42 Shiites injured as police break up religious processions in Indian Kashmir


SRINAGAR, India — At least 42 people were injured when police used tear gas and batons to break up religious processions of hundreds of people in the Indian section of Kashmir on Saturday, police said.

Seven police officers were among the injured in the clashes between government forces and mostly Shiite Muslims who gathered in Srinagar, the main city of Indian Kashmir.

The marchers were marking the Muslim month of Muharram, a police officer said on condition of anonymity as he was not authorized to talk to reporters.


Large public gatherings in Indian-controlled Kashmir have been banned since the eruption of an insurgency in 1989, but hundreds of marchers defied the ban in four separate processions from the central Lal Chowk district of Srinagar after praying in various mosques Saturday.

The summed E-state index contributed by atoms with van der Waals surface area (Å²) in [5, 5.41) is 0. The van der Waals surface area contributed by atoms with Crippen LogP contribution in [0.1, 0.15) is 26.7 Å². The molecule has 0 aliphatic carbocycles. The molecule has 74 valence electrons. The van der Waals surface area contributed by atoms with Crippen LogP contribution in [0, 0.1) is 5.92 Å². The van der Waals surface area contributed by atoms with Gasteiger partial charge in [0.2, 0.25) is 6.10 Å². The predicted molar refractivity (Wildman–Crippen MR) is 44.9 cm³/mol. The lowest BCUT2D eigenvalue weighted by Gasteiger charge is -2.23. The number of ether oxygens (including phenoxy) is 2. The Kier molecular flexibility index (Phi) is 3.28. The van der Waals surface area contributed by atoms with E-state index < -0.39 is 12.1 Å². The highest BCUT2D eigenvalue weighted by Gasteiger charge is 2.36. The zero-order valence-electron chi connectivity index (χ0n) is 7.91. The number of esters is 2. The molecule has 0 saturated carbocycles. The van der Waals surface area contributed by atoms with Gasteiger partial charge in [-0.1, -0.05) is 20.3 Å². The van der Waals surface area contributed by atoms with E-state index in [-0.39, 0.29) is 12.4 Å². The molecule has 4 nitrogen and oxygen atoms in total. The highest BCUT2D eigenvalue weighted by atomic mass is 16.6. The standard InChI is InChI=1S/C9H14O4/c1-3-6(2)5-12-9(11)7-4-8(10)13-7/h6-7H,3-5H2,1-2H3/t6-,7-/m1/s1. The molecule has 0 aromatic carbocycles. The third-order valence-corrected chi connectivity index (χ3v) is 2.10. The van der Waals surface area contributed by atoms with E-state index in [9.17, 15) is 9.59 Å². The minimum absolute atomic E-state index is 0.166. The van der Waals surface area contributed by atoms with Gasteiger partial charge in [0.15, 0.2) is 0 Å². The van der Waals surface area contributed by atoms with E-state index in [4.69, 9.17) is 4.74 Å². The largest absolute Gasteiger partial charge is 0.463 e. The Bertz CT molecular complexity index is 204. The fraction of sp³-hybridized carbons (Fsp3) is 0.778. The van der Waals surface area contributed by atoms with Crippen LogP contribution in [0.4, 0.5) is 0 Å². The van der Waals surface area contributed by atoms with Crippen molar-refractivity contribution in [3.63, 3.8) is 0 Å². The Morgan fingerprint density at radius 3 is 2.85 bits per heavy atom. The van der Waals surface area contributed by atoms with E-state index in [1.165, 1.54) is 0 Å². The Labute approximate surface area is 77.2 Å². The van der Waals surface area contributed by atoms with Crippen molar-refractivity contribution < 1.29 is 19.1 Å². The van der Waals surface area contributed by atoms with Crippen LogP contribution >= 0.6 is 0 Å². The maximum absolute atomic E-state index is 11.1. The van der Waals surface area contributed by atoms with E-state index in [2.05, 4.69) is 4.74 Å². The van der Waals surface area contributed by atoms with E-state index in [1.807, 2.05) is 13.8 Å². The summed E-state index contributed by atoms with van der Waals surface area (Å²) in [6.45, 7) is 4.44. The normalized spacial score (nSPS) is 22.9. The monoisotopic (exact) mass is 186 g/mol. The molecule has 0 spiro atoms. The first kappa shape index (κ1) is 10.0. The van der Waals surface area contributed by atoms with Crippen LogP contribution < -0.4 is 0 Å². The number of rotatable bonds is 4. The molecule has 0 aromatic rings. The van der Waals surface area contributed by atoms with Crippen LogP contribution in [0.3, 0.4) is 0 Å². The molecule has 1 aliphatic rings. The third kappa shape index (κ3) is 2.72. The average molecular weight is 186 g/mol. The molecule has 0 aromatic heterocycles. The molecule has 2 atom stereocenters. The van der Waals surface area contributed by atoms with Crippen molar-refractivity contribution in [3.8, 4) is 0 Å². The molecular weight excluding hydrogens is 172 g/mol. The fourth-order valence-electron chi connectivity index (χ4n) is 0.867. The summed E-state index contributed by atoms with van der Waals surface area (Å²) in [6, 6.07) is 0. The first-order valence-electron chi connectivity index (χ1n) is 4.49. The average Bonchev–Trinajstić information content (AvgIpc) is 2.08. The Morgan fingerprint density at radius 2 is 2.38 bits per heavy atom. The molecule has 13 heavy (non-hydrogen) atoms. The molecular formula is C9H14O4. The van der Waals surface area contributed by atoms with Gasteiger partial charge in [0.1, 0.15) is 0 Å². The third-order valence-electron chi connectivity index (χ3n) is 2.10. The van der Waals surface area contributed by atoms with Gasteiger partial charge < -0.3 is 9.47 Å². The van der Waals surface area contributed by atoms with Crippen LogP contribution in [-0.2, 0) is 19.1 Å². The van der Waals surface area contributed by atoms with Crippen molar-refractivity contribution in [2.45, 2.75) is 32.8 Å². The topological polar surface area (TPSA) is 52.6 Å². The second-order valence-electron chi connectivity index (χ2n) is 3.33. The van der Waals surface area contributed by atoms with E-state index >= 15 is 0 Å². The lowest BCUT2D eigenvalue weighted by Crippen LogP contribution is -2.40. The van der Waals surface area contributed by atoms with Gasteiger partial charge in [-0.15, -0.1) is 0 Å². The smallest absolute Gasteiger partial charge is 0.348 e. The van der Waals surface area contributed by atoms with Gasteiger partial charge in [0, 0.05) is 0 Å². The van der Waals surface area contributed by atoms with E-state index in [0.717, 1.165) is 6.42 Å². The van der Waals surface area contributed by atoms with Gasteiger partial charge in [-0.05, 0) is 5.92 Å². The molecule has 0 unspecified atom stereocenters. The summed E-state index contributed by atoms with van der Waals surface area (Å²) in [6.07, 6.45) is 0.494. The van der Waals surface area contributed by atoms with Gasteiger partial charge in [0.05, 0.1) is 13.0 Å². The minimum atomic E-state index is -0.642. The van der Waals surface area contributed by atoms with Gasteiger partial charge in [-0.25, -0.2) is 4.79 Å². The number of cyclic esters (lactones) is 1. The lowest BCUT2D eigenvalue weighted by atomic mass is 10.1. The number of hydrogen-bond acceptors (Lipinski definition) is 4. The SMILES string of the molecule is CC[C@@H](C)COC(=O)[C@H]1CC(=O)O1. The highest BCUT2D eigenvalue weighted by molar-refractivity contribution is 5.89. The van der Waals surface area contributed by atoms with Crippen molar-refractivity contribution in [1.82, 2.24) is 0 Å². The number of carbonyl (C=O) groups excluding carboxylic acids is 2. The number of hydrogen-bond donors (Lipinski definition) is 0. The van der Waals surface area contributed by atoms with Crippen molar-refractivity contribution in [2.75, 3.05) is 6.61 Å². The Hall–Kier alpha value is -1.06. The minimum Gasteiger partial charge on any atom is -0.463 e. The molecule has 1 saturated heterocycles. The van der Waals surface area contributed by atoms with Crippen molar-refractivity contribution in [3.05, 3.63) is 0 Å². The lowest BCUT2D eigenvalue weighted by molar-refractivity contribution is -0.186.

Scuffles erupted when police and paramilitary forces tried to stop the marchers. Police fired warning shots into the air and used tear gas and batons to disperse the crowd.

Saturday was the eighth day of the month of Muharram in the Islamic lunar calendar. Muharram is especially important for Shiites, who stage processions to mourn the 7th-century death of the prophet Muhammad’s grandson Imam Hussein.

The Himalayan region is split between India and Pakistan, and nearly a dozen rebel groups have been fighting since 1989 for a merger with Pakistan, or for independence from Hindu-majority India. More than 68,000 people, most of them civilians, have been killed in the conflict.


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